Perhaps the chief obstacle to fixing America's finances is that no one agrees what's really on our balance sheet. When leaders in Washington debate our budget, they routinely use different baselines, projections and assumptions, which often conveniently support whatever policy they are pushing at the moment. To quote an old Scottish writer, many Washington leaders "use statistics as a drunken man uses lampposts - for support rather than for illumination."
The American people deserve to know what's really happening with our nation's finances, and we believe Congress should at least be able to work off the same set of numbers. That's why every year, a nonpartisan leader, such as the comptroller general, should deliver a televised fiscal update in-person to a joint session of Congress. The president, vice president, all cabinet members, senators and congressmen must attend this fiscal update session and take individual responsibility for the accuracy and completeness of the comptroller general's report by signing the report, just as CEOs are required to affirm the accuracy of their company's financial reporting.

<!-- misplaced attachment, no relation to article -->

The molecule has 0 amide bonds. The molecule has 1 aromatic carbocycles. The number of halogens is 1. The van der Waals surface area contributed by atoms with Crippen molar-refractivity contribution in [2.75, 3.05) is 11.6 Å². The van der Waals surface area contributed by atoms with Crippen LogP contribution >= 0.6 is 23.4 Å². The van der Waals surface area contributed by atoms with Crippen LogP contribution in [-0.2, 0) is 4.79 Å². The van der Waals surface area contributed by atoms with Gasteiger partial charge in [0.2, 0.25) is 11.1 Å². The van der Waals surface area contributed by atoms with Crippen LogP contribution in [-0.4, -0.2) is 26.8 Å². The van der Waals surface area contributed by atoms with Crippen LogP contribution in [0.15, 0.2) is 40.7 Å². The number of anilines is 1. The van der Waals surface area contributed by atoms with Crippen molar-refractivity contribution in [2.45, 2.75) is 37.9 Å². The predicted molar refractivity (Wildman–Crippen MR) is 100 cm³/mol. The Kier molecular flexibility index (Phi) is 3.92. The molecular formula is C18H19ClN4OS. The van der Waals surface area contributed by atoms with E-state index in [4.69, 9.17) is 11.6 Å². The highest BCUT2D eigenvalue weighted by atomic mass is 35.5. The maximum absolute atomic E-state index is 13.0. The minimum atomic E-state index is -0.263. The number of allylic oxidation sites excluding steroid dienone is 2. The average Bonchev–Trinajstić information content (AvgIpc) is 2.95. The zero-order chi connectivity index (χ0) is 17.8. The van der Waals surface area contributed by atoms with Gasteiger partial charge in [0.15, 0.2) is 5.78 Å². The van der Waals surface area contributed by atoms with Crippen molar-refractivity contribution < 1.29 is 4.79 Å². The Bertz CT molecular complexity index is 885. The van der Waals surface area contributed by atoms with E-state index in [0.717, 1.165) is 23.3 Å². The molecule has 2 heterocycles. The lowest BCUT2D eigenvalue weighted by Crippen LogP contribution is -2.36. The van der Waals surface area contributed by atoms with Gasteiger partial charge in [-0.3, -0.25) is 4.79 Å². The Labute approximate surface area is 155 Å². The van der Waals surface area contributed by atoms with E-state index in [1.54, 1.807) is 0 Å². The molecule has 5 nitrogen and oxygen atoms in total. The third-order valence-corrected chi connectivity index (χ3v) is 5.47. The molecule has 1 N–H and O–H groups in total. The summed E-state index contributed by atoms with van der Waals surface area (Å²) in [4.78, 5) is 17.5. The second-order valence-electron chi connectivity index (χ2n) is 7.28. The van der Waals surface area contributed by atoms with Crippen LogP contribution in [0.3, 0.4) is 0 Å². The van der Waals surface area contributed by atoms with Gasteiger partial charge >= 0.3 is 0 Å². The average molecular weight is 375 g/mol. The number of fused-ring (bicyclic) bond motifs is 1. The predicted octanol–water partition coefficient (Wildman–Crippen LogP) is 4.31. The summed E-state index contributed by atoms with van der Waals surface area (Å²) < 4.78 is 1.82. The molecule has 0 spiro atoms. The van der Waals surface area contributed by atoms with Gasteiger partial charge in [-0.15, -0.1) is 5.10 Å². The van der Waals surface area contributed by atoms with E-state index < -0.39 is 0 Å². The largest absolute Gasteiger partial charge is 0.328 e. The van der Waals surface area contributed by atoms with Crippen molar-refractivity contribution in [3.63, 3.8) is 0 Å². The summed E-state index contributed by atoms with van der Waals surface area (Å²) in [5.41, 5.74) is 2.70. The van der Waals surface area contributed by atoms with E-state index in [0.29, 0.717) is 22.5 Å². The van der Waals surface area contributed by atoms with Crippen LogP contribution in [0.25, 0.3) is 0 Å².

This proposal can be imposed by House or Senate leadership.